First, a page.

Brainstem Motoneuron Cell Groups that die in Amyotrophic Lateral Sclerosis are Rich in the GLT-1 Glutamate Transporter

  • Loreta Medina
  • Griselle Figueredo-Cardenas
  • J. D. Rothstein
  • Anton Reiner
Part of the GWUMC Department of Biochemistry and Molecular Biology Annual Spring Symposia book series (GWUN)


Several studies have suggested that excessive Ca2+ influx into cells may underlie the selective destruction of motoneurons observed in the sporadic form of Amyotrophic Lateral Sclerosis (ALS)1–4. Consistent with this, in the cranial motor nuclei that survive better in sporadic ALS (i.e. oculomotor, trochlear and abducens motor nuclei), a high percentage of the motoneurons are enriched in the Ca2+ buffering protein parvalbumin in normal monkey and normal human brainstem5,6. In contrast, in the cranial motor nuclei that are dramatically affected in sporadic ALS (i.e. trigeminal, facial, and hypoglossal motor nuclei), only a low percentage of the motoneurons contain parvalbumin5,6. One possible clue as to why excessive Ca2+ influx into cells may occur in sporadic ALS has been provided by Rothstein and colleagues3. In brief, they have found a significant decrease of high-affinity glutamate transport in the motor cortex and spinal cord of sporadic ALS victims3, which seems to be due mainly to a profound loss of a specific glutamate transporter subtype, GLT-1, which is localized to astroglia7. A minor loss of another glutamate transporter subtype, EAAC1 (localized to neurons), also occurs in the motor cortex of ALS victims which may be secondary to the death of cortical neurons7. A defect in either glutamate transporter subtype would lead to an excess of extracellular glutamate in the vicinity of neurons depending on that transporter for glutamate clearance from the extracellular space.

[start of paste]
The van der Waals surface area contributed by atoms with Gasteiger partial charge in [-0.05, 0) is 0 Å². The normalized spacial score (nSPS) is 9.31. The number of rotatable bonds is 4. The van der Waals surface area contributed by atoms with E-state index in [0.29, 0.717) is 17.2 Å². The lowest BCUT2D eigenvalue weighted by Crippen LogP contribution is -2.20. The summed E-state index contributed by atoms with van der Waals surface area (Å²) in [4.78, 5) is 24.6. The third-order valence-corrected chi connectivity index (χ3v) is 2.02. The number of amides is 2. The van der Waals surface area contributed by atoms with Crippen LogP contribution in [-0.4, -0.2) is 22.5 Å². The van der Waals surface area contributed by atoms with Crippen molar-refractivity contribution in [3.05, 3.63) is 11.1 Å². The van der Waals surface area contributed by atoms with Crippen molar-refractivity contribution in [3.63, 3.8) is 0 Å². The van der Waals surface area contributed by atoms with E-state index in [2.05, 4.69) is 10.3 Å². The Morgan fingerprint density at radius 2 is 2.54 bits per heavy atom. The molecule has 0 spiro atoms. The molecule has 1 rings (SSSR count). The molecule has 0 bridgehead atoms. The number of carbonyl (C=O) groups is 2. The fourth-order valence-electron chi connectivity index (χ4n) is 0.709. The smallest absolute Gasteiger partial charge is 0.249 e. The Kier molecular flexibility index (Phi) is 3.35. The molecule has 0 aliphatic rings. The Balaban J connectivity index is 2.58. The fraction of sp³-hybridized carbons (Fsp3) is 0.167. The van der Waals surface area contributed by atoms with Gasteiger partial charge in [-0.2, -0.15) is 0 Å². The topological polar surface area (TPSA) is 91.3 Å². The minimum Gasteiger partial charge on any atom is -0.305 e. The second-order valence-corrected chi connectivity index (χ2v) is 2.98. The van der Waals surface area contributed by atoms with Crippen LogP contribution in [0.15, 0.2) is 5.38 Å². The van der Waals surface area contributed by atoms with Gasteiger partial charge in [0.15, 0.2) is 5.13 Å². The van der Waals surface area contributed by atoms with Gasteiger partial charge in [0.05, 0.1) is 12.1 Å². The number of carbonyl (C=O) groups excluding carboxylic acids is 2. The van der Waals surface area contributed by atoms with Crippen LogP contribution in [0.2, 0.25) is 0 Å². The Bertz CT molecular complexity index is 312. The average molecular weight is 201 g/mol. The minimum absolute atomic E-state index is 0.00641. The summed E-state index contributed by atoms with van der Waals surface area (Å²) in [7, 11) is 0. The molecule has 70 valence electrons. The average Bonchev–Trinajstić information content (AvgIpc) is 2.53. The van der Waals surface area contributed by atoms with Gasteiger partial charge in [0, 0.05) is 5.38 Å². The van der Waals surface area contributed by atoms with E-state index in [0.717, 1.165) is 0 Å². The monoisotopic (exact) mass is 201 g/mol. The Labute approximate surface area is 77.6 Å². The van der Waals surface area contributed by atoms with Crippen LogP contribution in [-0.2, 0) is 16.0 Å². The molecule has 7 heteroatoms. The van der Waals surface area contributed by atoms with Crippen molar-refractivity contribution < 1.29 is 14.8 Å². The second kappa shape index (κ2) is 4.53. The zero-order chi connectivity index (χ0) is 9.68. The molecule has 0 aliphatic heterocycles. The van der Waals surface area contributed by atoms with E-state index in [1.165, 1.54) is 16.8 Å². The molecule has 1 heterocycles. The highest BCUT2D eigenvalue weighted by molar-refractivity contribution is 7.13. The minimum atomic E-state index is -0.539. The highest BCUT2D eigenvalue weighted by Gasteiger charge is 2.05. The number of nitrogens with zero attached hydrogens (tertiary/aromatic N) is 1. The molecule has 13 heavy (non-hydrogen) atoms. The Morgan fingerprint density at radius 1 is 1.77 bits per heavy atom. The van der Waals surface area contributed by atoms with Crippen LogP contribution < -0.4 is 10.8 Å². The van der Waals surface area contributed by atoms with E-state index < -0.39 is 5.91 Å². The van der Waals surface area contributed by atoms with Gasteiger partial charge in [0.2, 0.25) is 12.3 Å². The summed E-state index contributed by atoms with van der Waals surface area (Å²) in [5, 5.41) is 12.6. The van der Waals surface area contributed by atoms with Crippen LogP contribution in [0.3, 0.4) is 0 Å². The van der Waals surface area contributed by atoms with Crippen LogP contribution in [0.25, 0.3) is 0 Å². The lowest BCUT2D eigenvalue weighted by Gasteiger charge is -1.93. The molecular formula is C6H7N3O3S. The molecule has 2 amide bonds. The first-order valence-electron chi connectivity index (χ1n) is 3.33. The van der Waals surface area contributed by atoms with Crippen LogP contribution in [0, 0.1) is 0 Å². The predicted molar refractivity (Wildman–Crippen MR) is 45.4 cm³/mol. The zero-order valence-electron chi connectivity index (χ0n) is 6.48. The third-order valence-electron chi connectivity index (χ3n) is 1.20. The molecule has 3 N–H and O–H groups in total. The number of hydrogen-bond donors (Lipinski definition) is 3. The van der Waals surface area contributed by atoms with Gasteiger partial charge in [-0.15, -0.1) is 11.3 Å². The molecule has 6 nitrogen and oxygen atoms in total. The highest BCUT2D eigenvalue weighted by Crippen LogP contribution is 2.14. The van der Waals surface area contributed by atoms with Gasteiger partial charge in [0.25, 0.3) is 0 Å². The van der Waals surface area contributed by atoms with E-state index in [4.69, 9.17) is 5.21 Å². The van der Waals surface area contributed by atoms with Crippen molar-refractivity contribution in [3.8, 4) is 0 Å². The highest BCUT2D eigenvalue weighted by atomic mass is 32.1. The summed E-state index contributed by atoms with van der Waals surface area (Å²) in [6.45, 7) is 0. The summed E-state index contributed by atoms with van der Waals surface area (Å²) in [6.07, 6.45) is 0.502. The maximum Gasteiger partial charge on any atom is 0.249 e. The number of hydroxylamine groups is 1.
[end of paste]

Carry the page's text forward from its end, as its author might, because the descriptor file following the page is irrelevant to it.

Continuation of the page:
Amyotrophic Lateral Sclerosis Glutamate Transporter Motor Nucleus Sporadic Amyotrophic Lateral Sclerosis Medial Longitudinal Fasciculus 
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Copyright information

© Springer Science+Business Media New York 1996

Authors and Affiliations

  • Loreta Medina
    • 1
  • Griselle Figueredo-Cardenas
    • 1
  • J. D. Rothstein
    • 2
  • Anton Reiner
    • 1
  1. 1.Department of Anatomy and NeurobiologyUniversity of TennesseeMemphisUSA
  2. 2.Department of NeurologyJohns Hopkins UniversityBaltimoreUSA

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